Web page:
I know it’s not a guitar or a drum set or a chainsaw, but come on, have you SEEN the people who play these things?
For real, Metal Detector, what’s your problem?
Here we go again. Guilt by association. I guess that’s just the way the cookie of rigor crumbles.
Still, you know there’s more to say about how metal organs are if they can shoot fire. As seen in the photo up top, that’s a noteworthy feature of the organ Lucy Hosking built for Burning Man 1998. It combines regular organ pipes with truck horns and the base is made from a Harley Davidson golf cart, but that wasn’t metal enough for Hosking, so she decided to name the thing Satan’s Calliope.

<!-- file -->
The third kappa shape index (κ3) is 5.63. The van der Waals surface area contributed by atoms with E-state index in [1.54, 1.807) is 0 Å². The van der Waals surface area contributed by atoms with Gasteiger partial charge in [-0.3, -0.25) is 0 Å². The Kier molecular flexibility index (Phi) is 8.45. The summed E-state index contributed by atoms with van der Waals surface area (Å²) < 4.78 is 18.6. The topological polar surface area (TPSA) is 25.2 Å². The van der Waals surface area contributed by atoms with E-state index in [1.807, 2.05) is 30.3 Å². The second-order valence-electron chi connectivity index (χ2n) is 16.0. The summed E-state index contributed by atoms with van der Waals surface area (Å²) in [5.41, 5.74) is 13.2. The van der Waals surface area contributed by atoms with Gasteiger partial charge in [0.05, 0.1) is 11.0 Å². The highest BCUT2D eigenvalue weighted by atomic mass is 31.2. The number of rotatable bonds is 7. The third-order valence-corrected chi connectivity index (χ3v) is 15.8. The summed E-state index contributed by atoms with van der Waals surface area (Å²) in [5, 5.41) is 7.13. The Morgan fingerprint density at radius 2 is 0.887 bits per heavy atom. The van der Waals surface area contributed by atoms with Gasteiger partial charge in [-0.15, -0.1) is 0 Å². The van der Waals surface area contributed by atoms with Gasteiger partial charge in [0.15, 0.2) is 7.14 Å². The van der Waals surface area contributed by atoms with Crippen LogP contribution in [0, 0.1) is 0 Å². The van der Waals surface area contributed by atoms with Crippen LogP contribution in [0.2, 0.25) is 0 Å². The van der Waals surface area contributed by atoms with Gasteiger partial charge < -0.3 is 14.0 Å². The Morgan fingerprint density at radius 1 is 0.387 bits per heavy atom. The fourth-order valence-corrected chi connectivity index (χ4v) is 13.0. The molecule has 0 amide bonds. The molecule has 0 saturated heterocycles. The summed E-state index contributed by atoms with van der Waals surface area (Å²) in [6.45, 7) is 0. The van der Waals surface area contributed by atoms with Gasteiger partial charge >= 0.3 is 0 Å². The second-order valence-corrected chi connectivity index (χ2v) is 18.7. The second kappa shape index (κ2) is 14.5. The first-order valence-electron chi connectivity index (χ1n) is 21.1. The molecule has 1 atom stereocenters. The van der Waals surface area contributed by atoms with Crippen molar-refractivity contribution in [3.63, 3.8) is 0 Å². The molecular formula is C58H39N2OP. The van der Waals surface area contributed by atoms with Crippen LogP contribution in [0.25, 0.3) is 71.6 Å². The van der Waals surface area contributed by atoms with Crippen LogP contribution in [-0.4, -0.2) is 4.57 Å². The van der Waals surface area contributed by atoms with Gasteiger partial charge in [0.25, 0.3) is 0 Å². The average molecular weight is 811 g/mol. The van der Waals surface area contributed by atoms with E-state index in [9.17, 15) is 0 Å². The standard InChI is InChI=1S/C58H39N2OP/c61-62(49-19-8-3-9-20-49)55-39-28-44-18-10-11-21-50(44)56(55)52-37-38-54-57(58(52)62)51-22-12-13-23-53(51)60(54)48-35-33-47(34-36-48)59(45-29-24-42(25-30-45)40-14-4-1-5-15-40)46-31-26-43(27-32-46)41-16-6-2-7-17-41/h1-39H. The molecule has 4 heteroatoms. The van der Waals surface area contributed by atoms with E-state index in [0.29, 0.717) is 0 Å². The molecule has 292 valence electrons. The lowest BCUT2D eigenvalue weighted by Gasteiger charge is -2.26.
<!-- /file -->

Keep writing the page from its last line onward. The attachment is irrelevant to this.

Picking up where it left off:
Organs are uncommon in metal music, unless you’re talking about the kind on early Carcass records.
Still, there are a few bands out there who find ways to sling the ivory and pedals along with more conventional metal instrumentation. Some of them sound like this…
Okay, I’m sure that got you dancing the tango, but as metal subgenres go, funeral doom might not be your first stop for burnishing an instrument’s credentials.
If you really want to understand what organs have to offer metal, you need to go full muppet.
And if you want to go full muppet, you have to go Ruby the Hatchet.
Speaking of size, that reminds me. One last thing. We’ve seen that organs are the fire-throwingest musical instrument. They are also the most muppet. Metal enough for me already. But there’s also the Atlantic City Convention Hall Organ, which is the largest musical instrument in the world. And you know it else? It’s the loudest.
Lon Chaney picture stolen from Universal Pictures.